Herbie was today. I saw it at the El Capitan Theatre in Hollywood. This guy sums it up with more pictures than I could.
So, how was it? Well, rationally or not, this was probably the most eagerly anticipated movie of my entire life. Since getting my virtual hands on a pdf of the first draft of the script over a year ago, I’ve spent a significant portion of time tracking the progress of the film on the Herbie fans message board. Constantly absorbing information about the appearance of the cars, watching any available clips and promotional footage and speculating on how the film would turn out. Every time I’ve seen a movie in a theater for the past six months, I’ve spent at least a few moments imagining how, one day soon, I would be watching Herbie on such a screen. For many years, I have literally had recurring dreams about discovering long-lost Herbie movies in obscure video stores, each time waking up before I get a chance to watch them.
So you could say this was kind of a big deal for me.
Did it live up to the expectations?
Well, in spite of everything, I was trying to keep my expectations in check. Other fans who have seen the movie have raved about it. The critical reviews have ranged from harsh to forgiving. Kenneth Turan of the LA Times sums up the positive reaction well. Essentially, it’s good-natured and innocent and Herbie is so likable you go with it in spite of yourself. Harsher critics with hearts of stone find various stupid reasons to dismiss it, but even the classic original Love Bug was bashed by critics (ironically, the New York Times review of Fully Loaded is much more positive than their review of the original).
How is it? About as good as I expected. It neither exceeded nor fell short of what I had prepared for. I did enjoy it a lot, though I think hearing the other fans rave about it first, as well as knowing as much about the movie as I did, prevented me from having as strong an emotional reaction as I would have. Also, there are a couple of things wrong with it. Not disastrous, but a bit off.
The feel is not quite the feel of the old movies, but that’s to be expected. It's a modern movie, after all, but there is a sincere effort to come as close as possible to the old feel and it mostly succeeds. It is miles better than the first draft of the script that I read a year ago. The biggest problem is Herbie’s excessive expressiveness. The animatronic eyelids and bumper smiles are regrettable but tolerable. More obnoxious are the CGI-enhanced expressions, as though the filmmakers got in the editing room and found themselves inexplicably thinking, “Herbie doesn’t blink enough.”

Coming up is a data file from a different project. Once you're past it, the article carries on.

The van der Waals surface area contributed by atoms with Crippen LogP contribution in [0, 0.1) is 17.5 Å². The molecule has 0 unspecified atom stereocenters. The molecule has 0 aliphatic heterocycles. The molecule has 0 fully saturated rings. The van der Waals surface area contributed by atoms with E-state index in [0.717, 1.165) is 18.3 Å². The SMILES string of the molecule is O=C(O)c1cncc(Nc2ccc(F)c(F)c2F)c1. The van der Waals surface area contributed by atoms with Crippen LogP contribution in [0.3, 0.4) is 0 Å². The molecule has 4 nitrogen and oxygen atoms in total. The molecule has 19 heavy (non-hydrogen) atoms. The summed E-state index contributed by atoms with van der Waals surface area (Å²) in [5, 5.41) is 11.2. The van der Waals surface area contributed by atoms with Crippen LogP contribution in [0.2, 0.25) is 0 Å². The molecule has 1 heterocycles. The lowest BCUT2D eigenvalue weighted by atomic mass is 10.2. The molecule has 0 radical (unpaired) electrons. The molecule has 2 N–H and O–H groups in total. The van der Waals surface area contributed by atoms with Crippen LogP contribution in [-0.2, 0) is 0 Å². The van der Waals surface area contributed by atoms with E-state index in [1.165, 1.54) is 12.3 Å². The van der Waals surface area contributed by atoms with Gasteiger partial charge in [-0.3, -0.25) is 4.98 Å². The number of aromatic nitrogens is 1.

The travesty that was the extreme “scary face” from the trailer is no more. Instead, it’s been replaced by another CGI freak-out even more bizarre, unreal, and horrifying. I can’t even describe it. Suffice to say it doesn’t fit in this movie, nor any movie, and sticks out as a prominent sore spot in an otherwise very enjoyable movie, like a gorgeous girl with a hideous scar. Or, for those of you who value “personality,” let’s say a nice girl with a deeply buried psychotic streak. Sure, you could ignore it, but should you?
On the upside, this new freak-out is very brief. In fact, it is so brief, and yet so insanely nonsensical and wrong, that it is actually impossible for your brain to fully process it in the time it’s onscreen. I barely remember what it looked like. It’s a jarring flicker, like a nightmare flashback in a movie. I just know that it was bad. The fact that you are unable to process it allows you to banish it from the continuity of the movie. Maybe it was a projection error, a stray obscene frame spliced in by Tyler Durden. Yet, like the children exposed to Tyler’s mischief in Fight Club, we are scarred, knowing we’ve seen something very wrong, even if we’re not sure what. Where was I? Yes, we can repress it. It’s only a moment.
Also on the upside, unlike the other “scary face,” this one happens when Matt Dillon’s back is turned, which means his character doesn’t see it, which means we, and the movie, can go on like it never happened. If Matt Dillon’s character, Trip Murphy, saw this thing happen he would immediately question the nature of reality, check into a mental hospital, and soon kill himself. But he does not, and the story can continue relatively undisturbed.
We can rationalize it. Perhaps this shot was not meant to be taken literally, as an empirical view of physical reality. Perhaps it’s meant to represent Trip’s feelings, or paranoia, or an expression of Herbie’s feelings or desires in appropriate 1960s fashion, which is to say, using the visual language of a bad LSD trip.
Aside from that, my only other major problem was the SPROINGG!! sound effect accompanying Herbie’s wagging, erect antenna whenever he cast his lustful gaze upon the nubile yellow New Beetle. Not once, but twice. Does this mean we officially have a dick joke in a Herbie movie? Because I really could have lived without that. Especially the second time. The kids in the theater loved it, though. I guess that springy noise is pretty funny.
After the movie I got Stephanie a Herbie T-shirt and a hat, and a T-shirt and another, bigger Herbie RC car for me.
Oh, and you better believe I’m going to see it again. Cynthia?